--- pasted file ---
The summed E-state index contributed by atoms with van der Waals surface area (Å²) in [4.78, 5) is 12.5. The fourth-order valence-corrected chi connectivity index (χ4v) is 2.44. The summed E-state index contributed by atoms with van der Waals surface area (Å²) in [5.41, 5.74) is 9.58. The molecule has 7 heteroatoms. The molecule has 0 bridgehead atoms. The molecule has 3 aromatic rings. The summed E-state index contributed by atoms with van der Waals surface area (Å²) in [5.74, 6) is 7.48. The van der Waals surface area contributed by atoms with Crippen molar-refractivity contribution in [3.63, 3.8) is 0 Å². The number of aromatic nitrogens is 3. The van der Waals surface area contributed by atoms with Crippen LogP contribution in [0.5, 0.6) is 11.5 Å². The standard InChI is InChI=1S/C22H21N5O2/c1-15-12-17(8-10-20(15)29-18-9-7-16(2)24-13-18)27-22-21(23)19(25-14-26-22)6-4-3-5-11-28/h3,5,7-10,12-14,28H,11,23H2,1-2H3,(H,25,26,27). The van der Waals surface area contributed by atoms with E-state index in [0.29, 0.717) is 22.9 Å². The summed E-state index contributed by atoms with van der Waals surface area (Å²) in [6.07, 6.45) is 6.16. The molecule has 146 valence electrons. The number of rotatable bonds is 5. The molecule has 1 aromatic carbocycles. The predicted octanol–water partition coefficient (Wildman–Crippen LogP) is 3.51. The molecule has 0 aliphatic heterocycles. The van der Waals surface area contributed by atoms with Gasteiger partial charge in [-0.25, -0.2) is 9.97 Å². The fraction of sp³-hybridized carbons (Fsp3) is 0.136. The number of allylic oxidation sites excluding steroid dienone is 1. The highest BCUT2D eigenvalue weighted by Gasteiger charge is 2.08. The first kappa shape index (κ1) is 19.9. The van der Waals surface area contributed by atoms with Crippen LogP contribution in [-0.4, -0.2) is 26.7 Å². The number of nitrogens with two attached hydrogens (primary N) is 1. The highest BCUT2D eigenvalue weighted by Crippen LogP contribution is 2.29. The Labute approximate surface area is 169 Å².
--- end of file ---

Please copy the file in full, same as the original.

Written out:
The summed E-state index contributed by atoms with van der Waals surface area (Å²) in [4.78, 5) is 12.5. The fourth-order valence-corrected chi connectivity index (χ4v) is 2.44. The summed E-state index contributed by atoms with van der Waals surface area (Å²) in [5.41, 5.74) is 9.58. The molecule has 7 heteroatoms. The molecule has 0 bridgehead atoms. The molecule has 3 aromatic rings. The summed E-state index contributed by atoms with van der Waals surface area (Å²) in [5.74, 6) is 7.48. The van der Waals surface area contributed by atoms with Crippen molar-refractivity contribution in [3.63, 3.8) is 0 Å². The number of aromatic nitrogens is 3. The van der Waals surface area contributed by atoms with Crippen LogP contribution in [0.5, 0.6) is 11.5 Å². The standard InChI is InChI=1S/C22H21N5O2/c1-15-12-17(8-10-20(15)29-18-9-7-16(2)24-13-18)27-22-21(23)19(25-14-26-22)6-4-3-5-11-28/h3,5,7-10,12-14,28H,11,23H2,1-2H3,(H,25,26,27). The van der Waals surface area contributed by atoms with E-state index in [0.29, 0.717) is 22.9 Å². The summed E-state index contributed by atoms with van der Waals surface area (Å²) in [6.07, 6.45) is 6.16. The molecule has 146 valence electrons. The number of rotatable bonds is 5. The molecule has 1 aromatic carbocycles. The predicted octanol–water partition coefficient (Wildman–Crippen LogP) is 3.51. The molecule has 0 aliphatic heterocycles. The van der Waals surface area contributed by atoms with Gasteiger partial charge in [-0.25, -0.2) is 9.97 Å². The fraction of sp³-hybridized carbons (Fsp3) is 0.136. The number of allylic oxidation sites excluding steroid dienone is 1. The highest BCUT2D eigenvalue weighted by Gasteiger charge is 2.08. The first kappa shape index (κ1) is 19.9. The van der Waals surface area contributed by atoms with Crippen LogP contribution in [-0.4, -0.2) is 26.7 Å². The number of nitrogens with two attached hydrogens (primary N) is 1. The highest BCUT2D eigenvalue weighted by Crippen LogP contribution is 2.29. The Labute approximate surface area is 169 Å².